They are likely to flex their muscle to make these investments pay off. As Apple continues to push the iPhone, Google will continue to develop its suite of online applications and Microsoft and Amazon will encourage users to embrace cloud computing.

Users will need support to embrace these new technologies and companies that can provide products and services to make the technologies more effective will ride the wave.

7. Micro enterprises and solo entrepreneurs.

The economic recession resulted in many layoffs. As people struggle to find work in traditional corporations, it is predicted that many of them will look to go into business for themselves. This will give rise to a new wave of micro enterprises and solo entrepreneurs.

These people are looking for ideas, opportunities and support as they embark on launching a business for the first time.

8. Training, retooling and low cost education.

Some people view the lack of opportunity in traditional job markets as a chance to develop new skills. For example, autoworkers in the US realise that many of their skills are no longer desirable in their home country. As a result they are looking for cost efficient ways of acquiring new skills.

Online and distance education solutions as well as any other low cost ways of providing education present big opportunities in the current environment.

Greg Fisher, PhD, is an Assistant Professor in the Management & Entrepreneurship Department at the Kelley School of Business, Indiana University. He teaches courses on Strategy, Entrepreneurship, and Turnaround Management. He has a PhD in Strategy and Entrepreneurship from the Foster School of Business at the University of Washington in Seattle and an MBA from the Gordon Institute of Business Science (GIBS). He is also a visiting lecturer at GIBS.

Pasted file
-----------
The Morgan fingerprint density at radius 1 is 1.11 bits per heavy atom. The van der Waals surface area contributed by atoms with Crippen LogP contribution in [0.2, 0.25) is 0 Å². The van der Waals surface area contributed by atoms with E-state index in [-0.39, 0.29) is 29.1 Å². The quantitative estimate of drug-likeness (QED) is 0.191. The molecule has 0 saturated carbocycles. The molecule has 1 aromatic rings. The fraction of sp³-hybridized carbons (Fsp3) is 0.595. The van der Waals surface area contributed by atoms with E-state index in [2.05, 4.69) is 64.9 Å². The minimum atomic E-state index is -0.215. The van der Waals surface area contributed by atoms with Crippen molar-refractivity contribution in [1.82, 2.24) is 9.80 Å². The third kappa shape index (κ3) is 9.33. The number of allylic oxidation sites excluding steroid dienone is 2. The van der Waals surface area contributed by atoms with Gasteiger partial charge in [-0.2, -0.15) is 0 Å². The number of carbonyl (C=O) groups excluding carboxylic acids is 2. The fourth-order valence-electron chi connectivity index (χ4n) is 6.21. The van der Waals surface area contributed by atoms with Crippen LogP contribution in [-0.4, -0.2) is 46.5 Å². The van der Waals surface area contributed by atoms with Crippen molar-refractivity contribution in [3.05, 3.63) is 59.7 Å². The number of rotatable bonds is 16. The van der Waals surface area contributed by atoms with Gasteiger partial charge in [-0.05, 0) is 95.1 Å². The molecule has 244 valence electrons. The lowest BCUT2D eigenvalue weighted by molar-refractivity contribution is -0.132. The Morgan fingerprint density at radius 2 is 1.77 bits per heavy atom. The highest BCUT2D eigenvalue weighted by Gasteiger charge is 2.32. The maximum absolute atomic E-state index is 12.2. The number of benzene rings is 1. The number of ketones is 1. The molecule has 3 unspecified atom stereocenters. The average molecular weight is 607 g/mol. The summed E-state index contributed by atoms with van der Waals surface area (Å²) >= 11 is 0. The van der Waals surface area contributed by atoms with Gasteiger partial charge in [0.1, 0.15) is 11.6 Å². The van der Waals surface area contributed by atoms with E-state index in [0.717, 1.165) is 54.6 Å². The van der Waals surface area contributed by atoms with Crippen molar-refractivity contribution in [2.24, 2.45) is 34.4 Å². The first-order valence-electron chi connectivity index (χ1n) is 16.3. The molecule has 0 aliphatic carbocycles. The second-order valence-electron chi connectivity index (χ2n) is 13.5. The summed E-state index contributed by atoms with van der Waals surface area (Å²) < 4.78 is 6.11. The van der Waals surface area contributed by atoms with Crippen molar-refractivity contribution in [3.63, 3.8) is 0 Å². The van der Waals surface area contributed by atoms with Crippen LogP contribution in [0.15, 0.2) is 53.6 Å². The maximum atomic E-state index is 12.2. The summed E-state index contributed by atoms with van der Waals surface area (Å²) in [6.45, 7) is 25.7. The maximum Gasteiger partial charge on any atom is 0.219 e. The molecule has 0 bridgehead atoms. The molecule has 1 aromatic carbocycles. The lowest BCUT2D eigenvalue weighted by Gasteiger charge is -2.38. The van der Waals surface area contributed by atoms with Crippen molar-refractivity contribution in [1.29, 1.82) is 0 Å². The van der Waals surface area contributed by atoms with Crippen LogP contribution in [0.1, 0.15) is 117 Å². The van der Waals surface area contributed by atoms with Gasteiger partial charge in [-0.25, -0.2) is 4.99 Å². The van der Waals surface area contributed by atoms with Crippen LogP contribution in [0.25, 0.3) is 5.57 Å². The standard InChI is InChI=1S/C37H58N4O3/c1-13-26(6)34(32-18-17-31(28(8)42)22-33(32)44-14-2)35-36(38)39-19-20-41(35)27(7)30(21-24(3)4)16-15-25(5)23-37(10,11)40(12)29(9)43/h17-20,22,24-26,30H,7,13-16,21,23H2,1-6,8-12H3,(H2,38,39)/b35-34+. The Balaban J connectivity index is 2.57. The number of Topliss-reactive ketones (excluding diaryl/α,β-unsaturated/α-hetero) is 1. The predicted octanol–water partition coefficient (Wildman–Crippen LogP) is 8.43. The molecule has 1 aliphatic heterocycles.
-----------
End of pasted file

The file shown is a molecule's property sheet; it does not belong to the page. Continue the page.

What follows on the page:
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Business Model

Organisational Design Disruptions Do Not Occur In A Vacuum: Future Business Models

What is the shape of the world in which models need to operate and how do they come together to build future value?






In today’s ever-changing world, organisations are using a disruptive business model design to build unique approaches to creating value and organisations that are ready for the future.

At all scales, from micro-enterprise to multinational, operating in multiple settings and contexts, rethinking business models has become one of definite ways of offering customers something truly better than what already exists.

To ensure sustainable business growth, businesses need to navigate modern economic development and societal issues and in so doing articulate what meaningful, inclusive and enduring value looks like. In the past, a linear approach to business model design may have sufficed – inputs enter a logical process that creates outputs of value.

Today, to truly deliver a value proposition that can flourish, an understanding of the way that complex adaptive systems come together to create both outputs and outcomes is required. ACCA identified12 characteristics that organisations are combining as they build new business models. The full model and characteristics can be read here.

The accountancy profession is well placed to support the growth of business models of the future that help build resilient, inclusive and prosperous societies, by leading in strategic roles. In order to be ready to make the most of these opportunities professional accountants will demand new skills. Financial acumen, technical knowledge and ethical judgement are attributes that the accountancy profession can uniquely bring to support business model innovation across the three spheres of value proposition, value creation and value capture.

Related: How SMPs Can Support Businesses Looking To Internationalise